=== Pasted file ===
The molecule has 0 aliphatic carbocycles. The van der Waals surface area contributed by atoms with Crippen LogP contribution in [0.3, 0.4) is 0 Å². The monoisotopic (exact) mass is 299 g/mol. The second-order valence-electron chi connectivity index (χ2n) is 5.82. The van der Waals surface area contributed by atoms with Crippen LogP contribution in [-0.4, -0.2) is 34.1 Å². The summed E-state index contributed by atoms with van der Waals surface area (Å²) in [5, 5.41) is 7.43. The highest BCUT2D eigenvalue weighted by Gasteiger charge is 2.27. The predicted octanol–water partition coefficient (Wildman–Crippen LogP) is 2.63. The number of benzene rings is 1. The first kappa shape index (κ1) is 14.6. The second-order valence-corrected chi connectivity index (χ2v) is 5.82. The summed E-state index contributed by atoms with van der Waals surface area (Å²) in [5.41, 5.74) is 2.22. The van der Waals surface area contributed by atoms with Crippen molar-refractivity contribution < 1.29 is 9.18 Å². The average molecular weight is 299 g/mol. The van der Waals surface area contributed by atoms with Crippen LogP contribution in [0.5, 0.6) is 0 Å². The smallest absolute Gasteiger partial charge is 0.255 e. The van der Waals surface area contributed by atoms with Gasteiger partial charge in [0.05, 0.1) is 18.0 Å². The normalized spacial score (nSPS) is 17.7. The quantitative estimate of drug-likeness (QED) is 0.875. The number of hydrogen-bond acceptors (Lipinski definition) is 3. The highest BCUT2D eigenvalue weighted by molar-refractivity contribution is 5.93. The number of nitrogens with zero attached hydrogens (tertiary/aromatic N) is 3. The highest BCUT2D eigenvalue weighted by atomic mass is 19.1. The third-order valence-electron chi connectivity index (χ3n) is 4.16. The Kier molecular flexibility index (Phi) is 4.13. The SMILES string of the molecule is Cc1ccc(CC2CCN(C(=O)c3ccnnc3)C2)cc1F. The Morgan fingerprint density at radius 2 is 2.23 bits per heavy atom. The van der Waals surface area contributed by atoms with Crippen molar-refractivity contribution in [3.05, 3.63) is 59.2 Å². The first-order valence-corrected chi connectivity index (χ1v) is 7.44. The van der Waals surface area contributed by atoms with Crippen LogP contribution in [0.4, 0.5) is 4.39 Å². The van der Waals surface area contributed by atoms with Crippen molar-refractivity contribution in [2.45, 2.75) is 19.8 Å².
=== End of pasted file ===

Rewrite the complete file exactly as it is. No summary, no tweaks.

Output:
The molecule has 0 aliphatic carbocycles. The van der Waals surface area contributed by atoms with Crippen LogP contribution in [0.3, 0.4) is 0 Å². The monoisotopic (exact) mass is 299 g/mol. The second-order valence-electron chi connectivity index (χ2n) is 5.82. The van der Waals surface area contributed by atoms with Crippen LogP contribution in [-0.4, -0.2) is 34.1 Å². The summed E-state index contributed by atoms with van der Waals surface area (Å²) in [5, 5.41) is 7.43. The highest BCUT2D eigenvalue weighted by Gasteiger charge is 2.27. The predicted octanol–water partition coefficient (Wildman–Crippen LogP) is 2.63. The number of benzene rings is 1. The first kappa shape index (κ1) is 14.6. The second-order valence-corrected chi connectivity index (χ2v) is 5.82. The summed E-state index contributed by atoms with van der Waals surface area (Å²) in [5.41, 5.74) is 2.22. The van der Waals surface area contributed by atoms with Crippen molar-refractivity contribution < 1.29 is 9.18 Å². The average molecular weight is 299 g/mol. The van der Waals surface area contributed by atoms with Crippen LogP contribution in [0.5, 0.6) is 0 Å². The smallest absolute Gasteiger partial charge is 0.255 e. The van der Waals surface area contributed by atoms with Gasteiger partial charge in [0.05, 0.1) is 18.0 Å². The normalized spacial score (nSPS) is 17.7. The quantitative estimate of drug-likeness (QED) is 0.875. The number of hydrogen-bond acceptors (Lipinski definition) is 3. The highest BCUT2D eigenvalue weighted by molar-refractivity contribution is 5.93. The number of nitrogens with zero attached hydrogens (tertiary/aromatic N) is 3. The highest BCUT2D eigenvalue weighted by atomic mass is 19.1. The third-order valence-electron chi connectivity index (χ3n) is 4.16. The Kier molecular flexibility index (Phi) is 4.13. The SMILES string of the molecule is Cc1ccc(CC2CCN(C(=O)c3ccnnc3)C2)cc1F. The Morgan fingerprint density at radius 2 is 2.23 bits per heavy atom. The van der Waals surface area contributed by atoms with Crippen molar-refractivity contribution in [3.05, 3.63) is 59.2 Å². The first-order valence-corrected chi connectivity index (χ1v) is 7.44. The van der Waals surface area contributed by atoms with Crippen LogP contribution in [0.4, 0.5) is 4.39 Å². The van der Waals surface area contributed by atoms with Crippen molar-refractivity contribution in [2.45, 2.75) is 19.8 Å².